What happens if you don’t have a physical home to return to at the end of the night? If you had no idea where to go? It’s likely you’d experience a lot of confusion, stress, and a very restless night. If we understand how important it is to have a safe space to return our body to at the end of the night, why do we neglect to create a home for our mind to return to as well?
For this week’s Joy Tip Wednesday I want to invite us to set a mental “Home” to come back to, here’s how:
Set the mental stage. Sit with yourself in silence and imagine a beautiful place. Go with the first place that shows up in your mind and imagine it in detail. Maybe it’s a beautiful beach with turquoise blue waters or a mountainous forest with fragrant pines. Whatever it is, allow your mind to wander and explore this beautiful place in detail.
Get clear on how it feels. Next ask yourself the question, how do I feel in this beautiful place? What feelings does it evoke in me? What words immediately come to your mind? Write these down.
Choose one word to return to. Looking at your list, choose the one word that resonates with you the strongest. The word that you feel most pulled towards. If you are not sure, read each of them out loud and see which word your body reacts positively to the most. Maybe you feel a sensation of warmth, or opening, or softening. Choose this one word.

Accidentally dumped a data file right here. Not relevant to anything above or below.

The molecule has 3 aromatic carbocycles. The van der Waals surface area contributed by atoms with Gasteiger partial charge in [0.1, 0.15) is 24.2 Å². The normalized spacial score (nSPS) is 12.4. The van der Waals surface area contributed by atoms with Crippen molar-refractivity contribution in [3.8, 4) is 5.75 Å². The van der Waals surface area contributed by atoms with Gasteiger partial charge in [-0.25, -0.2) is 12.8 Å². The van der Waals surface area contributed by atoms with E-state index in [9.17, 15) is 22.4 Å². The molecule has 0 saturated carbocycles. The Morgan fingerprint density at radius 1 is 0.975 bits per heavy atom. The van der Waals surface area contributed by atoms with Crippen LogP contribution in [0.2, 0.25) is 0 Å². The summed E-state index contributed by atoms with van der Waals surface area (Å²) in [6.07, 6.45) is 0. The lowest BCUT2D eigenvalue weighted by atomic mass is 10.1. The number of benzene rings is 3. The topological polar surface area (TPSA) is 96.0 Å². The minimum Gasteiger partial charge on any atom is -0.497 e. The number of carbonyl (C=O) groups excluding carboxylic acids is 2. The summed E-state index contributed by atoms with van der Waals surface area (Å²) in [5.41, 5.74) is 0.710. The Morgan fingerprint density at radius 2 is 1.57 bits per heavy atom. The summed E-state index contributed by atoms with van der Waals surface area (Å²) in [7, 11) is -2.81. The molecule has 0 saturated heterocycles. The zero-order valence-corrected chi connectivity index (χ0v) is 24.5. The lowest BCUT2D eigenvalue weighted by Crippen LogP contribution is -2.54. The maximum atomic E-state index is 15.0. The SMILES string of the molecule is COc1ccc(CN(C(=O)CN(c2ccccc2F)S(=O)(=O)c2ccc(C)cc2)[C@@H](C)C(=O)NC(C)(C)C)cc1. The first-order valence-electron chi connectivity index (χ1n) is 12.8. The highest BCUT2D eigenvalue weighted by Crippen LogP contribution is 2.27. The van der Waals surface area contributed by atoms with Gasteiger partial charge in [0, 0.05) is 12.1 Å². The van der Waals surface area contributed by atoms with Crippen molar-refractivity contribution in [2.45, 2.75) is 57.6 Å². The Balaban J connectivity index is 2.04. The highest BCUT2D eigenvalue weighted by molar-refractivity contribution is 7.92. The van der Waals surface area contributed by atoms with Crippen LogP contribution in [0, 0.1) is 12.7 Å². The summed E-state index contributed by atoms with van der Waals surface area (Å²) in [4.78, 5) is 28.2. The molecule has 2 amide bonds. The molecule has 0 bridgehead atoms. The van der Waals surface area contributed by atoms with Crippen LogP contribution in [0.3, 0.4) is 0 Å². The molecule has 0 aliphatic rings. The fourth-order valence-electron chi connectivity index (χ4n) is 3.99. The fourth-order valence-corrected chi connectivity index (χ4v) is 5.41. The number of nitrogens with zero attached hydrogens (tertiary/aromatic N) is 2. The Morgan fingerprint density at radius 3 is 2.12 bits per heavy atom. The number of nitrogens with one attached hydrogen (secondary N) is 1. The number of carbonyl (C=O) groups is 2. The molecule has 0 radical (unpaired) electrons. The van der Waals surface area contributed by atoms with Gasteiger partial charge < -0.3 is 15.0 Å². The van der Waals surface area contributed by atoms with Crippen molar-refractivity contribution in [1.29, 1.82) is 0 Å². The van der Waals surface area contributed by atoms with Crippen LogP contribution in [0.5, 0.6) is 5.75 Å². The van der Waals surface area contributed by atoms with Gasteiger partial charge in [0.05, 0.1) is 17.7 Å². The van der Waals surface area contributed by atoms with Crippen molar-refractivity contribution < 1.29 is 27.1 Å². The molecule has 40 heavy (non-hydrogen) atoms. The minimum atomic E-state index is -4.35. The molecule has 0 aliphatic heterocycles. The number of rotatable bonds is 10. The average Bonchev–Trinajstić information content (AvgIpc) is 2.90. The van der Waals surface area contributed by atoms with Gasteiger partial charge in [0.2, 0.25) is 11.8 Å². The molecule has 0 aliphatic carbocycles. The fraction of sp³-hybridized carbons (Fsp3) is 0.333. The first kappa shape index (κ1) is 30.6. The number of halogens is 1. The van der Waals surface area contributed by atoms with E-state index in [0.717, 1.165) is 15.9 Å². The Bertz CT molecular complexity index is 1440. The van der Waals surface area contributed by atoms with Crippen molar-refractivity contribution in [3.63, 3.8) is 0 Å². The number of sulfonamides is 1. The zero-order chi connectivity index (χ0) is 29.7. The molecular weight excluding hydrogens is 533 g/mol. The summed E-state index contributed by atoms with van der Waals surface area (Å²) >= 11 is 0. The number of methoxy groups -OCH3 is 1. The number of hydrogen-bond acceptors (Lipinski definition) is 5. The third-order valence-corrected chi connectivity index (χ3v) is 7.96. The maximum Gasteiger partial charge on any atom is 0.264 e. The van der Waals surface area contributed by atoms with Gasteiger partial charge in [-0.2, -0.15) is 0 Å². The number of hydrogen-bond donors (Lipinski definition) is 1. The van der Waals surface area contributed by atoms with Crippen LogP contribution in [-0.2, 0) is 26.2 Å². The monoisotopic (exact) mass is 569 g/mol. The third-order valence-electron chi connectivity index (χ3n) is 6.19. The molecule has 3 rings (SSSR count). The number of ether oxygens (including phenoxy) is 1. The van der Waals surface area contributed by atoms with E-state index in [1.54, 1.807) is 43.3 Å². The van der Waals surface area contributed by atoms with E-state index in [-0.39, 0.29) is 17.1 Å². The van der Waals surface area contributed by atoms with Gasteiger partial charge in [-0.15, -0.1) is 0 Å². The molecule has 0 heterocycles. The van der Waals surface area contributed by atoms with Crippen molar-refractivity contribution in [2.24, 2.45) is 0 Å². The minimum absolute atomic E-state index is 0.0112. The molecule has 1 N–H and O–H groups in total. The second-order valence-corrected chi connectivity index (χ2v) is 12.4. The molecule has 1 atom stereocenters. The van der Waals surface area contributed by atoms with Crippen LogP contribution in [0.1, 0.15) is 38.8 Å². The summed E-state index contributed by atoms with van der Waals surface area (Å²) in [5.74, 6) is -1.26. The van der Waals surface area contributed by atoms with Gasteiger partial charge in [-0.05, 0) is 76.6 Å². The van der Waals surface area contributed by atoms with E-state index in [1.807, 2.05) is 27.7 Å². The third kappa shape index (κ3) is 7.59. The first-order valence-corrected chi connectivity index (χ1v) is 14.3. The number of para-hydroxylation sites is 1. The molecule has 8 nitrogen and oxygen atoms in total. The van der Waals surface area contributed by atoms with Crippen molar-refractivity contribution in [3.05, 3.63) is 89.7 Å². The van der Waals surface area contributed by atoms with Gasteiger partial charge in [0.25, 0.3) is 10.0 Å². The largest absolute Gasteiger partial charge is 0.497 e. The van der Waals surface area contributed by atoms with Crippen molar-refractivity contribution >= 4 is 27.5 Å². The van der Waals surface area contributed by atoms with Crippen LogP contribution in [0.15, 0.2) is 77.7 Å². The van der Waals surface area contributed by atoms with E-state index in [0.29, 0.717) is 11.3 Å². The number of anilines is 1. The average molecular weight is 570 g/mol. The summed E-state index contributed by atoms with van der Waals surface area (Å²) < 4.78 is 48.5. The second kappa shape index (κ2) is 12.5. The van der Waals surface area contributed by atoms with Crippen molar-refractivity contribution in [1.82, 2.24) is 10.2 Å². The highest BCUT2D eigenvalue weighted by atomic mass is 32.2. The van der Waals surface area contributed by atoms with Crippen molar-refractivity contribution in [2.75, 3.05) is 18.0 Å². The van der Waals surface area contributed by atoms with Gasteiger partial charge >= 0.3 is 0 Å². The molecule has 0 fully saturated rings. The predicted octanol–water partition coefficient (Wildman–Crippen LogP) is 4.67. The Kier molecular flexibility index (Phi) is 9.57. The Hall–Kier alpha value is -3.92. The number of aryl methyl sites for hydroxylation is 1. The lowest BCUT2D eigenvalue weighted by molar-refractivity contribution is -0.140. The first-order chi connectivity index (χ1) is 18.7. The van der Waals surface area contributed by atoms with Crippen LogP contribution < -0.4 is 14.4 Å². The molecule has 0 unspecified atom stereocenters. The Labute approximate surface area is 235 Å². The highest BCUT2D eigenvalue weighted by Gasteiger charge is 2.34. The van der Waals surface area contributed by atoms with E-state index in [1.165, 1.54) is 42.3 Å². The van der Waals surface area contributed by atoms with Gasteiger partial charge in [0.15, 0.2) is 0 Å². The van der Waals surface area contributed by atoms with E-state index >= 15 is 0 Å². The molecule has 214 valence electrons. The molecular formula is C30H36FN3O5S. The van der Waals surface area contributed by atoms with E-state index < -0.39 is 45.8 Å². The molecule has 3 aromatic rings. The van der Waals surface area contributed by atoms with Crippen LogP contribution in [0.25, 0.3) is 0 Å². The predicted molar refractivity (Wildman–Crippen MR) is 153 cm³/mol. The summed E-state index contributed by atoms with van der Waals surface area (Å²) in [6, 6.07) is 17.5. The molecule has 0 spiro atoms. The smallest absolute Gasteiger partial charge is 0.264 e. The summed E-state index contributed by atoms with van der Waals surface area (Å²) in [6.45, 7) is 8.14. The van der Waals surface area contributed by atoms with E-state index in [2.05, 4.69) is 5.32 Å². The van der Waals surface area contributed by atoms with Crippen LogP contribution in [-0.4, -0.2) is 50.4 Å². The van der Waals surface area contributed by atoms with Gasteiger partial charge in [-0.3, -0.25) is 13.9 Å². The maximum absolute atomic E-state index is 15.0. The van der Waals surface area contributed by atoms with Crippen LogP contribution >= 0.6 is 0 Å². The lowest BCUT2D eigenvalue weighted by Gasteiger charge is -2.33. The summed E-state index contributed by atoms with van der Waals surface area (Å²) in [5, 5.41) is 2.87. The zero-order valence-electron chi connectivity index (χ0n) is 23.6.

Make this word your home for one day. For example, let’s say the word you choose is peace, make peace your anchor. You can do this by frequently throughout the day taking 30 seconds to pause and remember the word peace. Take one minute and remember the beautiful place you originally imagined and feel peace. Or ask yourself the question, “what would peace do right now” as if Peace was an actual being.
Notice what has changed. At the end of the day sit with yourself for 5 minutes in reflection and notice how turning your mind to an intentional home impacted your day. How did it make you feel? What shifted in your experience? How did you show up?
Think of this as a fun experiment to create a sacred space in your heart to return to time and time again. This is a place to return to when things are not going right, when things are going right, and everything in between. With repetition, anchoring yourself to a single intention can create more peace of mind. The beauty is that as you create a heart-centered home in your mind this peaceful place becomes easier to access with practice.
Moments of anxiety, stress, and sadness are distress signals from the mind looking for a Home to return to. As your heart-centered space becomes easier to access, you start to feel more at “home” with yourself.
This new sense of “home” can decrease distress signals from the mind and deepen a sense of comfort. With so many people at the international, national, and local levels feeling distressed with current events, imagine what could shift if some of us more often felt at “home” with ourselves? Don’t we all just want to feel home with ourselves and with each other? Let’s try this experiment on for size and see what becomes possible.